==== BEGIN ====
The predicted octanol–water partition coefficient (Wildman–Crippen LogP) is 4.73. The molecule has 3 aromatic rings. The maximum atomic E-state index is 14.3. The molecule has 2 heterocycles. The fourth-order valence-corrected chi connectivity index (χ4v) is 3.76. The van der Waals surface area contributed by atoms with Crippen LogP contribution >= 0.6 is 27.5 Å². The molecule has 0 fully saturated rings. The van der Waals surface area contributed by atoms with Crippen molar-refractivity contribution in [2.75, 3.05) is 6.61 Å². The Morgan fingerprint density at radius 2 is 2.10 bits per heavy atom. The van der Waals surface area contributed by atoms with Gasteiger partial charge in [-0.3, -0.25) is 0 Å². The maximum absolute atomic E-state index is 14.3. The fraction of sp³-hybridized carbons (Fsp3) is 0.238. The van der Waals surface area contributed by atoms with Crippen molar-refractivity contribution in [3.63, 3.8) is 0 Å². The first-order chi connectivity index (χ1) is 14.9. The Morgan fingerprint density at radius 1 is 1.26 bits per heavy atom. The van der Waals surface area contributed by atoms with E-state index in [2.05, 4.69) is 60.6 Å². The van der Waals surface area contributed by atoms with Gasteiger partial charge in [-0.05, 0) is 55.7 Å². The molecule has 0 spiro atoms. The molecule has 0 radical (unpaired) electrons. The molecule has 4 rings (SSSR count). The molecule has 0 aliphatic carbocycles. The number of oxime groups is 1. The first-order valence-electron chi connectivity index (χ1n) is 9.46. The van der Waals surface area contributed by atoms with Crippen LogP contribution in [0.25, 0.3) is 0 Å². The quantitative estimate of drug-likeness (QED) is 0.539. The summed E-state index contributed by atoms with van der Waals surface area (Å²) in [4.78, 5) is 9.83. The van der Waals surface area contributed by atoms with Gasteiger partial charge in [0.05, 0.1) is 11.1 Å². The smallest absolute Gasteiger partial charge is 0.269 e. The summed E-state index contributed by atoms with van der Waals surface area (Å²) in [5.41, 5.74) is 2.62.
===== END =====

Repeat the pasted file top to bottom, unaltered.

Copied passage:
The predicted octanol–water partition coefficient (Wildman–Crippen LogP) is 4.73. The molecule has 3 aromatic rings. The maximum atomic E-state index is 14.3. The molecule has 2 heterocycles. The fourth-order valence-corrected chi connectivity index (χ4v) is 3.76. The van der Waals surface area contributed by atoms with Crippen LogP contribution >= 0.6 is 27.5 Å². The molecule has 0 fully saturated rings. The van der Waals surface area contributed by atoms with Crippen molar-refractivity contribution in [2.75, 3.05) is 6.61 Å². The Morgan fingerprint density at radius 2 is 2.10 bits per heavy atom. The van der Waals surface area contributed by atoms with Gasteiger partial charge in [-0.3, -0.25) is 0 Å². The maximum absolute atomic E-state index is 14.3. The fraction of sp³-hybridized carbons (Fsp3) is 0.238. The van der Waals surface area contributed by atoms with Crippen molar-refractivity contribution in [3.63, 3.8) is 0 Å². The first-order chi connectivity index (χ1) is 14.9. The Morgan fingerprint density at radius 1 is 1.26 bits per heavy atom. The van der Waals surface area contributed by atoms with E-state index in [2.05, 4.69) is 60.6 Å². The van der Waals surface area contributed by atoms with Gasteiger partial charge in [-0.05, 0) is 55.7 Å². The molecule has 0 spiro atoms. The molecule has 0 radical (unpaired) electrons. The molecule has 4 rings (SSSR count). The molecule has 0 aliphatic carbocycles. The number of oxime groups is 1. The first-order valence-electron chi connectivity index (χ1n) is 9.46. The van der Waals surface area contributed by atoms with Crippen LogP contribution in [0.25, 0.3) is 0 Å². The quantitative estimate of drug-likeness (QED) is 0.539. The summed E-state index contributed by atoms with van der Waals surface area (Å²) in [4.78, 5) is 9.83. The van der Waals surface area contributed by atoms with Gasteiger partial charge in [0.05, 0.1) is 11.1 Å². The smallest absolute Gasteiger partial charge is 0.269 e. The summed E-state index contributed by atoms with van der Waals surface area (Å²) in [5.41, 5.74) is 2.62.